- Add salt and 1 tablespoon of the granulated sugar; bring to a boil. Add gluten-free flour and stir vigorously and constantly until the mixture forms a slightly sticky dough; about 1-2 minutes. Remove from heat immediately and do not overcook.
- Add dough to the bowl of a freestanding mixer. Add one egg at a time, beating on high speed, allowing each egg to incorporate with the dough before adding the next. Beat on high until forming a shiny, smooth ball of dough; about 2-3 minutes. Allow dough to sit.
- Combine the remaining ½ cup sugar and 1 teaspoon cinnamon in a rectangular baking pan or dish. Stir to mix thoroughly.
- Place paper towels on a plate to allow cooked churros to have any excess oil absorbed. Assemble the pastry bag with large star tip. Fill the pastry bag with churro dough and pipe into the hot oil, in 4 to 6 inch lengths. The churros should not touch while cooking so I cooked one at a time. With a heat proof spoon or spatula, turn the churro as the underside begins to turn golden to ensure even cooking. Churros are done when they are a dark golden brown. Remove and place on paper towels to absorb any excess oil (note: they are not greasy at all and there will not be obvious excess oil).
- When cool enough to handle (a few minutes) place the churro in the cinnamon-sugar mixture. With your hands, sprinkle cinnamon-sugar densely on every side of the churro, turning it to fully allow to coat. Gently tap the churro to allow excess to fall back into the pan (a bit like applying glitter to a glue project).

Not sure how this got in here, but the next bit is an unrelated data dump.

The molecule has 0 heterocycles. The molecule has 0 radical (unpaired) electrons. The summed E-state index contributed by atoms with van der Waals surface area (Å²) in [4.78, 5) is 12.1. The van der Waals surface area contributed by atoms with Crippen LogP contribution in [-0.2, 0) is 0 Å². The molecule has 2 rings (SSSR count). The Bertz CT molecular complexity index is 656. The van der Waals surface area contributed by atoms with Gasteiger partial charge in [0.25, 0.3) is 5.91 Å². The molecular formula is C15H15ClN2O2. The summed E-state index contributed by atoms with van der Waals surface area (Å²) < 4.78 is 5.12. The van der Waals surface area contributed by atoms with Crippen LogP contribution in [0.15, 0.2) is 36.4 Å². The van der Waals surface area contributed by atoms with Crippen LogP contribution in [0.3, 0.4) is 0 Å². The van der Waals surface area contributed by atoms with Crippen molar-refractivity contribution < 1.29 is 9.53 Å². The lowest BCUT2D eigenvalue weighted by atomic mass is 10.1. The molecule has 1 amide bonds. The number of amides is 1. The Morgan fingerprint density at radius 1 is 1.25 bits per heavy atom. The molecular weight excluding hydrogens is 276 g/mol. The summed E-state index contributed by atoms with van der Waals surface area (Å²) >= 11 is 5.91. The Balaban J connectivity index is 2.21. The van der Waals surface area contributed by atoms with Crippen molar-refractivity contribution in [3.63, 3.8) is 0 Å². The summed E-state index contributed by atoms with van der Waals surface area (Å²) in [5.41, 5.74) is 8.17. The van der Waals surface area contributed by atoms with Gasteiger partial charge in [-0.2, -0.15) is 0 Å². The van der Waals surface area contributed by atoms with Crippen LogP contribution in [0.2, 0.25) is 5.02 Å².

- Serve when warm and freshly cooked.
+I have a mechanical Pastry Bag which worked great for this and provided good control when extruding the churro dough into the hot oil.
*I used Pamela’s flour because it is does not bear a distinct flavor and includes guar gum. If using a different flour blend I’d suggest adding ½ teaspoon Xanthan Gum.
I personally believe Disney parks are the best at accommodating Gluten-Free diners (as well as other allergies I’m sure). Our first visit after becoming gluten free, probably about 5 years ago, we were impressed at being able to pick up a list of accommodating eateries on property which even included a character breakfast. Disney has iterated their dining model to further accommodate and with Spring Break coming I wanted to share some tips:
- Safe Dining Everywhere: Disneyland no longer issues lists of property restaurants which can accommodate gluten-free needs. Instead when visiting any Disney restaurant or café, announce to the Disney attendant you are gluten free. The policy now is that the chef or a comparable representative will speak to you directly about options. I was told at Disney’s City Hall that virtually all the eateries could accommodate gluten free diners in some way. We found this to be true in spades. There is every cuisine imaginable from gluten-free pizza (Tomorrowland) to retro breakfast options (Flo’s V8 café in Cars Land) to higher end Creole-inspired food at the Blue Bayou. Also the on property hotel restaurants do a superb job tailoring delicious gluten-free dishes including pasta, pizza and other less commonly found options.